New Haven’s guns had won not only the West but two World Wars. By the 1970s, guns were common on New Haven streets. One evening I opened the door of my graduate-student apartment, and the officer at the bottom of the stairs turned and pointed his pistol at me, his arms locked, as on TV. I put my hands against the wall and spread my legs. He relaxed a little when he saw we both were white.
The conditions that made guns part of daily life in the city have improved, but only so much. In 2017, the so-called Goodrich Street Boys, six men who grew up in the shadow of a factory that once employed 20,000 people, were arrested for a rash of shootings in turf wars with rival gangs. In the same neighborhood, in 2019, Hamden and Yale police fired 16 times at a Black couple who were sitting in a parked car, unarmed. The university employs its own police force, consisting of 93 officers and detectives. So far this year six people have been shot to death in New Haven.
Pearson’s home is currently advertised as a pre-foreclosure sale. Under “What I Love About This Home,” the realtor says: “Postwar CIA founded here.”
Spooks. Ghosts. The word entered American English from the Dutch in the 18th century. In the 1940s, it became a slang term for spies. Around the same time, “spooks” became, for whites, a slur for Black people — because they were shadowy, hard to see. Hard for white people to see.
Rickey Laurentiis’s poem “Of the Leaves that Have Fallen,” published in 2014, is a passionate reply to Stevens’s “Like Decorations…” Laurentiis answers Stevens’s 50-part poem with 50 meditations on the Black victims of American lynching — a “grim reality” that Stevens, with the N-word there in his title, calls to mind and then (brutally, haughtily?) ignores. Laurentiis says:
To negotiate the dark you must open, you must open
To the dark: dirt, the hundred worms beneath you, beneath
Where hands come to claw the dirt, let, and lay you down.
Stevens asks: “Can all men, together, avenge / One of the leaves that have fallen in autumn?” No, he decides, “the wise man avenges by building his city in snow.”
When I was a child, my grandmother had snow-white hair, neatly brushed, and so soft-seeming I wanted to pet it. To Gammie, Black people were “the coloreds.” The word was gravelly in her mouth, as if she were trying to swallow something, or spit it out. Whereas when my mother mentioned Mary, “a colored girl,” her childhood friend, the word was tender. Beside it, “white” meant blank and cold.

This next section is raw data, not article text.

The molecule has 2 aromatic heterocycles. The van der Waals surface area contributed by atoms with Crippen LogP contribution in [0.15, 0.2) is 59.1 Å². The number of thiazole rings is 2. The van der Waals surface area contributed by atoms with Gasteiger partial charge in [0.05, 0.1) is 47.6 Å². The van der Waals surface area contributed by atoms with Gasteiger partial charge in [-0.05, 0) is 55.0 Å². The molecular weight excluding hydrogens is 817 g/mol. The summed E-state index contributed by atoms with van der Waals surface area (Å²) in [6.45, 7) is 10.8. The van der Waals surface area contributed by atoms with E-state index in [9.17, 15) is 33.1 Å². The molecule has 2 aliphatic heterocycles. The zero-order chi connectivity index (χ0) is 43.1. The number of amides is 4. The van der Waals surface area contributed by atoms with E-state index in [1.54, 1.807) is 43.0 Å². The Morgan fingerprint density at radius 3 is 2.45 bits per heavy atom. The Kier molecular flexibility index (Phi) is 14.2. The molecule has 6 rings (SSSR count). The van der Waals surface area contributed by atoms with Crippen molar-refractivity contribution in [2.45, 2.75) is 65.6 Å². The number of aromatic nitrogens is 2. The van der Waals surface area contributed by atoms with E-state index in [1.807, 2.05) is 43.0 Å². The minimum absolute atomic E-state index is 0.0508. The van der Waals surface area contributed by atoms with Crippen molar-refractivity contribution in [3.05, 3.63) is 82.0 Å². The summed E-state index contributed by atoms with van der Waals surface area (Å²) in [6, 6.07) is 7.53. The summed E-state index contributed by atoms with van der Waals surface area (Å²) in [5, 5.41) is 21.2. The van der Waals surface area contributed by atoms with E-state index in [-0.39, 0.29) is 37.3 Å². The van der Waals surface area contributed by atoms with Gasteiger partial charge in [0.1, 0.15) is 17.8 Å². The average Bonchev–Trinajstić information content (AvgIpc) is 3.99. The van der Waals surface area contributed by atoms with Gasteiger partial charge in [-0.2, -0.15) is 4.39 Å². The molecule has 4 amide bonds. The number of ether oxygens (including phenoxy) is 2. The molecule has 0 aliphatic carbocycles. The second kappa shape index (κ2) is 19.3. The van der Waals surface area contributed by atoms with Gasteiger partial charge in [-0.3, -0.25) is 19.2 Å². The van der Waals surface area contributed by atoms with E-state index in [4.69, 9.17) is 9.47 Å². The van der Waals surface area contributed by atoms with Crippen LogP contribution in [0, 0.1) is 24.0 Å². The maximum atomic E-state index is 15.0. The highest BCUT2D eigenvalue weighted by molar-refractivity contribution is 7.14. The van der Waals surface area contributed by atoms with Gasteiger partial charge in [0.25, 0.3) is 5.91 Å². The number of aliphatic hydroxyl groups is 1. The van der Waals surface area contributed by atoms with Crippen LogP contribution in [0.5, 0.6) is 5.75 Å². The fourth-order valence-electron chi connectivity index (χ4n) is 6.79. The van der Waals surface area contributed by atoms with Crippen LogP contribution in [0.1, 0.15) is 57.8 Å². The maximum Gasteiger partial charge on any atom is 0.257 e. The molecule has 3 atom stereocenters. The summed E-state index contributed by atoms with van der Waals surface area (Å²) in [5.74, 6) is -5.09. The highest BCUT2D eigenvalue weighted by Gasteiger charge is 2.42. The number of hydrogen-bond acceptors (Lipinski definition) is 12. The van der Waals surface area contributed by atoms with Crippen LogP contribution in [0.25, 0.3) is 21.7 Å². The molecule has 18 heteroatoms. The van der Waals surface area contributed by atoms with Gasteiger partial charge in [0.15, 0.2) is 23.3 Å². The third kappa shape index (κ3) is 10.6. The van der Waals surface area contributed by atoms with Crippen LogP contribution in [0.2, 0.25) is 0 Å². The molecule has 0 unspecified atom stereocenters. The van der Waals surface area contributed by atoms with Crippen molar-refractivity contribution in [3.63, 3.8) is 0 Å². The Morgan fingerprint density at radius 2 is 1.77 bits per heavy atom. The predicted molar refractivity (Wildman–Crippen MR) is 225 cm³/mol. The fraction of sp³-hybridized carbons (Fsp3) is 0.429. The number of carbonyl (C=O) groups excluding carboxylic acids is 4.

“No one living a snowed-in life / can sleep without a blindfold,” Terrance Hayes says in “Snow for Wallace Stevens.” Stevens is Hayes’s “foe, / the clean-shaven, gray-suited, gray patron / of Hartford, the emperor of whiteness / blue as a body made of snow.”
In 2019, someone posted Hayes’s “Snow for Wallace Stevens” in response to a tweet by Saeed Jones deploring Stevens’s racism. Others posted Laurentiis’s “Of the Leaves that Have Fallen” and Major Jackson’s prose comment “Wallace Stevens After ‘Lunch.’” Jones and Jackson were both reacting to a story in Joan Richardson’s biography of Stevens.
Stevens was a judge for the National Book Award in poetry in 1952. All six judges were white men. While they waited for one of the judges who had been delayed “by a snowstorm,” the rest looked at photos of the judges from the previous year. These included Gwendolyn Brooks, who had served on the jury when Stevens won the prize for The Auroras of Autumn. When he saw the photo of Brooks, Richardson writes,
Stevens remarked, “Who’s the coon?” (The meeting, it should be noted, took place after lunch, which for the poet had probably begun with two healthy martinis and continued with a fine bottle of wine.) Noticing the reaction of the group to his question, he asked, “I know you don’t like to hear people call a lady a coon, but who is it?”